Last week we discussed a question on Social Security spousal benefits that we received via email from a person who asked if it was possible to file for their own benefits at age 62 then switch to their spousal benefits at their full retirement age of 66. The answer last week was yes…and no. This week we cover a very similar question, but this time the person wanting to claim the early benefit is divorced, so how do divorced spouse benefits work in a case like this?
As we have covered in past blog posts, the basic requirements to qualify for a spousal benefit when you are divorced are:
Your marriage lasted 10 years or longer;
You are unmarried;
You are age 62 or older;
Your ex-spouse is entitled to retirement or disability benefits;
You have been divorced at least 2 years if your ex-spouse has not yet filed for benefits.
If you try to file for just your own benefit at age 62 (or any other time before reaching your full retirement age) the SS administration will look at all the benefits that would apply to you because they must pay you the highest amount for which you qualify. So if your spousal benefit is higher than your own benefit you will NOT be able to restrict your claim to just your own, allowing your spousal benefit to grow until you reach your full retirement age. This is due to rule #5 above. The SS administration does not require your ex-spouse to have filed to turn on your spousal benefit as long as you have been divorced for 2 years. This means that at age 62 you will qualify for the spousal benefit whether or not your ex has filed. This has the net effect of preventing you from deploying the strategy discussed last week where the marriage was still intact. When the marriage is still intact the spousal benefit only becomes live when the other person has FILED for their own benefit.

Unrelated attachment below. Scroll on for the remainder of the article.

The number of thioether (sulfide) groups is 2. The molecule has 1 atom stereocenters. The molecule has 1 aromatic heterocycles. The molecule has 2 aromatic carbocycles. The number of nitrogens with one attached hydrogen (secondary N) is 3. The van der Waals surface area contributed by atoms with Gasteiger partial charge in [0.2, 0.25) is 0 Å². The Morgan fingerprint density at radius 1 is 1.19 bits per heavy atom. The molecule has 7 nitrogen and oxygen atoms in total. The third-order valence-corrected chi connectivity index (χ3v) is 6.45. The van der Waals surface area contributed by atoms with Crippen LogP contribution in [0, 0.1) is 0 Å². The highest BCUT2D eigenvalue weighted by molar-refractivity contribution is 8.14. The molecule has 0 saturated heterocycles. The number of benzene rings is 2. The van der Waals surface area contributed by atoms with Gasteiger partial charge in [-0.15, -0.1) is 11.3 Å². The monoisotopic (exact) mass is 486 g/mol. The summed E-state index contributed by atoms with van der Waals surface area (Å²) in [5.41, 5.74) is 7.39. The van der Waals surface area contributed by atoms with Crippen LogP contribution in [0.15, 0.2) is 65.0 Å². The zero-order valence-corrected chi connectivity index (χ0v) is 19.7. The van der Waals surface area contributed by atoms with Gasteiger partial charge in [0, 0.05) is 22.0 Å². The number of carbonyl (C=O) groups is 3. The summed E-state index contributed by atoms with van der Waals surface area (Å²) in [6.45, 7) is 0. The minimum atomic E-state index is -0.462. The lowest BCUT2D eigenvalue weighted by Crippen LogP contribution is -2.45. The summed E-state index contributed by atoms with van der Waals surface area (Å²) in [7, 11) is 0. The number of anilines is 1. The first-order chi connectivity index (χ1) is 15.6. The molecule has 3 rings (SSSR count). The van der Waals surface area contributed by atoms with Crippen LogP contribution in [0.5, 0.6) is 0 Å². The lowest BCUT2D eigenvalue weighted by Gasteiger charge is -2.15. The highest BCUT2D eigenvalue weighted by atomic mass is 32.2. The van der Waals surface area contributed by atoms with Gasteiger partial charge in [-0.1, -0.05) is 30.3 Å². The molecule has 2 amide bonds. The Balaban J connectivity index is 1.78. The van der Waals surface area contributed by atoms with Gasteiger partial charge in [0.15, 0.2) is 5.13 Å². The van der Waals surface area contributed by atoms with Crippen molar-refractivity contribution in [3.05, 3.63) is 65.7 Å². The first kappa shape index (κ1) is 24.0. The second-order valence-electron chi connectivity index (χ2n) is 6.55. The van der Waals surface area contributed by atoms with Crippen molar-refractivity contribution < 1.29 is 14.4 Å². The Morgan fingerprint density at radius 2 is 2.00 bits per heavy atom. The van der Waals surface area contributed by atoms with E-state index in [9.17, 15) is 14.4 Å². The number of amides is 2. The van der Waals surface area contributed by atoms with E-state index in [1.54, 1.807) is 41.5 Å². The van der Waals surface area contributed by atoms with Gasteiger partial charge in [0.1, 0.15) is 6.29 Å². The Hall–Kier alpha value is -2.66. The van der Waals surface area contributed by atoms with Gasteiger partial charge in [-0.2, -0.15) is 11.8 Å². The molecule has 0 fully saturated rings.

This is just a little nuance to the rules that actually removes a viable planning strategy as a side effect of a completely unrelated rule. The SS administration does not want your ex-spouse to be able to restrict your spousal benefit simply by refusing to file for their own benefit out of spite. Rule #5 above accomplishes this, but to the detriment of those wanting to deploy this version of the” claim now, claim more later” strategy.
Please use the play button below to listen to our audio post on this topic.